Bernard Baruch (1870-1965) American businessman and statesman
(Attributed)


Quoted in Dale Carnegie, How to Stop Worrying and Start Living (1948). When asked by Carnegie if he was troubled by his enemies' attacks.
 
Added on 7-Mar-16 | Last updated 7-Mar-16
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I would permit no man, no matter what his colour might be, to narrow and degrade my soul by making me hate him.

Booker T. Washington (1856-1915) American educator, writer
Up from Slavery, ch. 11 (1901)
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This has been paraphrased in various ways, and is the source of Martin Luther King, Jr's quote he attributed to Washington: "Let no man pull you so low as to make you hate him" (e.g., Stride Toward Freedom, ch. 6 (1958)). King used this or variants of this paraphrase frequently in his speeches, though it was only in his early activism that he referenced Washington by name.
 
Added on 8-Dec-15 | Last updated 20-Jan-22
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Money can’t buy you friends, but you get a better class of enemy.

Terence Alan "Spike" Milligan (1918-2002) Anglo-Irish comedian, writer, actor
(Attributed)
 
Added on 30-Jul-15 | Last updated 30-Jul-15
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Mass movements can rise and spread without belief in a God, but never without belief in a devil.

Eric Hoffer (1902-1983) American writer, philosopher, longshoreman
The True Believer, Part 3, sec. 65, (1951)
 
Added on 25-Aug-11 | Last updated 19-Apr-18
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Any manifest error on the part of an enemy should make us suspect some stratagem.

Niccolò Machiavelli (1469-1527) Italian politician, philosopher, political scientist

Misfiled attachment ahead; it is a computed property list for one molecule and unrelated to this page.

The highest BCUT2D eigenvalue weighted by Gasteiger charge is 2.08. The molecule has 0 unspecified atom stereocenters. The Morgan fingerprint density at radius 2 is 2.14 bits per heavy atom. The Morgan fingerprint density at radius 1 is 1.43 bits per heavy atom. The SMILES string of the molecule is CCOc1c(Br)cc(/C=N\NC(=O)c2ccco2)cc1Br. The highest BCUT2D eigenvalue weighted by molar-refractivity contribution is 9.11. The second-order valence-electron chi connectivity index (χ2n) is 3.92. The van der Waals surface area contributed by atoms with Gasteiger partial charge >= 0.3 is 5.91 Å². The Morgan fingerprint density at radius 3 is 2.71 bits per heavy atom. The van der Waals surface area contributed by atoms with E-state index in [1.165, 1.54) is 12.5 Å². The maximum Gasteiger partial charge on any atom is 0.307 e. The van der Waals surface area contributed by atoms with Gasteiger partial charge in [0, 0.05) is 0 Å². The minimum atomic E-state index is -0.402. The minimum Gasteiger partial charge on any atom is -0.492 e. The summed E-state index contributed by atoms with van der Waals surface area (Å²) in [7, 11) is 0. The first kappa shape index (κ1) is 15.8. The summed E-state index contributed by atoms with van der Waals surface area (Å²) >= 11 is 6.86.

The Discourses on Livy, Book 3, ch. 48 (1517) [tr. Detmold (1882)]
 
Added on 22-Apr-11 | Last updated 27-Jan-20
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The real existence of an enemy upon whom one can foist off everything evil is an enormous relief to one’s conscience. You can then at least say, without hesitation, who the devil is; you are quite certain that the cause of your misfortune is outside, and not your own attitude.

Carl Jung (1875-1961) Swiss psychologist
“General Aspects of Dream Psychology” (1916) [tr. R. Hull (1960)]
 
Added on 10-Dec-09 | Last updated 19-Jan-16
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He that wrestles with us strengthens our nerves and sharpens our skill. Our antagonist is our helper.

Edmund Burke (1729-1797) Anglo-Irish statesman, orator, philosopher
Reflections on the Revolution in France (1790)
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Added on 18-Nov-09 | Last updated 14-Jul-20
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We must believe in luck. For how else can we explain the success of those we don’t like?

Jean Cocteau (1889-1963) French writer, filmmaker, artist
Comment (1955)


On his election to Académie Française. Alt. trans.: "Of course I believe in luck. How else does one explain the successes of one's enemies?"
 
Added on 1-Feb-04 | Last updated 5-Sep-16
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Americans have a lazy habit of defining themselves in terms of what they are against rather than what they believe in.

A. Whitney Brown (b. 1952) American comic actor, writer
(Attributed)
 
Added on 1-Feb-04 | Last updated 5-Sep-16
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The thing about monsters is, you want to kill them until you meet them, and when you meet them they don’t seem monstrous, and killing them begins to seem unkind.

Robert B. Parker (1932-2010) American writer
Crimson Joy (1988)
 
Added on 1-Feb-04 | Last updated 12-Apr-17
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You don’t promote the cause of peace by talking only to people with whom you agree.

Dwight David Eisenhower (1890-1969) American general, US President (1953-61)
News conference (20 Jan 1957)
 
Added on 1-Feb-04 | Last updated 9-Feb-16